Back Heathrow, the campaign that represents over 100,00 local residents, has welcomed the launch of the airport’s biggest ever consultation which lays out the detailed plans for the proposed new runway project.
Back Heathrow executive director, Parmjit Dhanda, said: “This is a major milestone for the realisation of this critical infrastructure project. It will bring thousands of new jobs, apprenticeships for young people in local communities and boost the wider UK economy. It will also help the airport maintain its position as the UK’s only hub airport and largest port by value of its trade.
“However, it is vital that local people engage with the 12-week consultation. We know that more local residents support than oppose expansion in boroughs around Heathrow. It is time the silent majority have their say so the best expansion plan possible can be delivered when the airport submits its planning application next year.”
Heathrow is consulting on the future layout of the airport, including the new runway and road access; plans for how it will manage the environmental impacts – including a proposed ultra-low emission zone, a vehicle access charge and a ban on night flights and proposals for property compensation.
It is already obliged through government targets to mitigate air and noise pollution. Heathrow plans to carbon neutral by 2020.
Heathrow is on track to start building the new runway in 2021 and ready to open by 2026.
An independent and representative sample of over 1,200 residents commissioned by Ealing Council has found that a large majority of its residents back a new runway at Heathrow Airport. This is despite the council voting to oppose the scheme at a meeting in December.
The survey results were welcomed by Parmjit Dhanda, Executive Director of Back Heathrow, the community campaign for a new runway at Heathrow airport. He said: “In February a residents’ survey in Hounslow showed a 15% rise in support for Heathrow expansion to 59%. Now Ealing Council has confirmed this pattern of rising support, with 69% of residents backing expansion.
“Ealing Council is right to ensure that air quality is protected and noise minimised as part of this scheme, but this is a clear message from local people that the council should now wholeheartedly back the scheme and the thousands of jobs and apprenticeships it will create.”
The shift in support towards expansion follows the Parliamentary vote in June 2018, in which two of the three Ealing MPs (Steve Pound and Virendra Sharma) backed expansion (Rupa Huq voted against), in a Parliamentary majority of 296.
In February, the Hounslow residents’ survey revealed that 59% of residents supported a new runway – up from 44% in 2016, with only 22% opposing it. http://bit.ly/2JXXMRh
ast month the Royal Borough of Maidenhead and Windsor, which had been one of the leaders of the failed legal challenge against Heathrow expansion decided it would reconsider its position with a free vote at a full council meeting in June.
Mr Dhanda added: “With this new information at hand I hope Ealing Council will reconsider its formal position of opposition through a debate and free vote at a future council meeting. The position of the council should reflect the view of its residents.”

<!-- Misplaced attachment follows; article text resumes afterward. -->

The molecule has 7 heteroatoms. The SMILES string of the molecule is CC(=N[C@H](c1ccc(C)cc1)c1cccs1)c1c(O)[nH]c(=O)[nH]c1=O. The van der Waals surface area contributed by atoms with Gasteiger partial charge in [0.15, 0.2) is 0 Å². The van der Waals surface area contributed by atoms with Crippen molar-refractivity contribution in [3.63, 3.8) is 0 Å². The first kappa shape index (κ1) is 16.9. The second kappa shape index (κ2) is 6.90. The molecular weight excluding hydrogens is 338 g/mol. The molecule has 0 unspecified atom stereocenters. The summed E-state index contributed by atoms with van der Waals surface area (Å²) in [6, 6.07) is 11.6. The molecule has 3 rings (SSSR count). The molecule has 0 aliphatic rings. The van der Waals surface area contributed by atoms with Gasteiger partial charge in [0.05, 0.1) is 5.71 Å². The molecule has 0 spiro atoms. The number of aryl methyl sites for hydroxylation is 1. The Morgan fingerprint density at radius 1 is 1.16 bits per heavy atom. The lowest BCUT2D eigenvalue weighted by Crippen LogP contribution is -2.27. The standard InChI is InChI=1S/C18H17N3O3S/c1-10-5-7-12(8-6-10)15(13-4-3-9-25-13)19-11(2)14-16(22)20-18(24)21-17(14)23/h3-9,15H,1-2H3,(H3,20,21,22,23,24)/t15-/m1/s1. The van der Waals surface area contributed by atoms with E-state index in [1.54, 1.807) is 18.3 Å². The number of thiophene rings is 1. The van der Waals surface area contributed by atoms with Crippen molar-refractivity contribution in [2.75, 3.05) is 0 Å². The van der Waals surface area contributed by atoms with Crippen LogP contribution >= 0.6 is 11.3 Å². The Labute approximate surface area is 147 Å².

The full Ealing council survey results can be found here:http://bit.ly/2HV2tZV
Transport Minister Jesse Norman MP has revealed that costs of £625,000 from legal challenges to Heathrow expansion will be recovered from the unsuccessful claimants.
That will include substantial costs against the London Boroughs of Hillingdon, Wandsworth, Richmond and the Royal Borough of Windsor & Maidenhead. The Mayor of London will also be liable for a portion of the costs.
The cost to the councils is in addition to over £2 million of expenditure in legal fees, PR costs and funding of local ‘anti- Heathrow’ groups over the last decade.
In response to a question asked by Justine Greening MP to the Secretary of State of Transport: “What estimate he has been made of the (a) legal (b) other costs to the public purse of the judicial review of the Airports National Policy Statement.”
The Minister stated: “The external costs to date to the Department of defending the judicial review claims are £1,608,642 for legal costs and £95,152 for other costs. Following the judgments in favour of the Secretary of State, the Department will seek to recover up to £625,000 in costs from the unsuccessful claimants.”
Executive Director of Back Heathrow, Parmjit Dhanda said: “This is embarrassing for local council leaders, who have played fast and loose with tax-payers’ money, and lost it all. They could instead have been negotiating how their boroughs would benefit from new jobs and apprenticeships.
“They should now get around the table and engage in the consultation process to help develop a regeneration project for local communities to be proud of, whilst also tackling noise and reducing our carbon footprint.”
A leading Conservative Peer and former member of the European Parliament, Lord Balfe of Dulwich, has launched a withering criticism of Conservative run councils like Hillingdon, Wandsworth, and Windsor & Maidenhead urging them not to waste any more money opposing Heathrow expansion.
The Peer supports Heathrow expansion on economic grounds and has questioned the motives of London councils, led by fellow Conservatives, that oppose the new runway.
Last week these councils had their bid to stop Heathrow expansion thrown out at the Royal Courts of Justice. However, they have threatened to appeal the decision, with further legal costs.
Lord Balfe said: “As a Conservative Peer, I am very disappointed at the attitude of London councils like Hillingdon, Wandsworth and Windsor & Maidenhead for wasting taxpayers’ money on a legal challenge against the much-needed new runway at Heathrow. I find it difficult to understand why Conservative councils do not seize the opportunities of expansion. They should invest in success, rather than play to a vocal minority.”